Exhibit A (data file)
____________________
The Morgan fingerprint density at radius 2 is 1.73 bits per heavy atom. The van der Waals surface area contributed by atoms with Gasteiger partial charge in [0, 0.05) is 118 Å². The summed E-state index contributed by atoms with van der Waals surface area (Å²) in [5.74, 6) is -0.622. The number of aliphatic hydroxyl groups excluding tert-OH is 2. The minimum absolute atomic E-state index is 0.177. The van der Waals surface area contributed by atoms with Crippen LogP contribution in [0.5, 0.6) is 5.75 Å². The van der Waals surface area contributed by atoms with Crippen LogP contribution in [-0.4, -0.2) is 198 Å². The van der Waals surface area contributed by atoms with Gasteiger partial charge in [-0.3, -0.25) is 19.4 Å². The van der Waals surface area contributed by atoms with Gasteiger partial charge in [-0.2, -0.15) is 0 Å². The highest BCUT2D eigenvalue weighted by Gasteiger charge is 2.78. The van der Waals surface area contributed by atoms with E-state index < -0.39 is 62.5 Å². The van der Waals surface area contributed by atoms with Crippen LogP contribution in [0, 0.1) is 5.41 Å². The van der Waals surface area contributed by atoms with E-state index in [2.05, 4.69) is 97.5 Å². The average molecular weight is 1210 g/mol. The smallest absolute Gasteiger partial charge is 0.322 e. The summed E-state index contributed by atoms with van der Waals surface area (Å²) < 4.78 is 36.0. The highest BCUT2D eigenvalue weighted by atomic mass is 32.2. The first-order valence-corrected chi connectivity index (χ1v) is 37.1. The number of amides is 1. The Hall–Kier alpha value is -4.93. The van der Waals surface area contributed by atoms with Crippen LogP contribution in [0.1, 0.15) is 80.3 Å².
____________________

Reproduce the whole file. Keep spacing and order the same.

The Morgan fingerprint density at radius 2 is 1.73 bits per heavy atom. The van der Waals surface area contributed by atoms with Gasteiger partial charge in [0, 0.05) is 118 Å². The summed E-state index contributed by atoms with van der Waals surface area (Å²) in [5.74, 6) is -0.622. The number of aliphatic hydroxyl groups excluding tert-OH is 2. The minimum absolute atomic E-state index is 0.177. The van der Waals surface area contributed by atoms with Crippen LogP contribution in [0.5, 0.6) is 5.75 Å². The van der Waals surface area contributed by atoms with Crippen LogP contribution in [-0.4, -0.2) is 198 Å². The van der Waals surface area contributed by atoms with Gasteiger partial charge in [-0.3, -0.25) is 19.4 Å². The van der Waals surface area contributed by atoms with Gasteiger partial charge in [-0.2, -0.15) is 0 Å². The highest BCUT2D eigenvalue weighted by Gasteiger charge is 2.78. The van der Waals surface area contributed by atoms with E-state index < -0.39 is 62.5 Å². The van der Waals surface area contributed by atoms with Crippen LogP contribution in [0, 0.1) is 5.41 Å². The van der Waals surface area contributed by atoms with E-state index in [2.05, 4.69) is 97.5 Å². The average molecular weight is 1210 g/mol. The smallest absolute Gasteiger partial charge is 0.322 e. The summed E-state index contributed by atoms with van der Waals surface area (Å²) < 4.78 is 36.0. The highest BCUT2D eigenvalue weighted by atomic mass is 32.2. The first-order valence-corrected chi connectivity index (χ1v) is 37.1. The number of amides is 1. The Hall–Kier alpha value is -4.93. The van der Waals surface area contributed by atoms with Crippen LogP contribution in [0.1, 0.15) is 80.3 Å².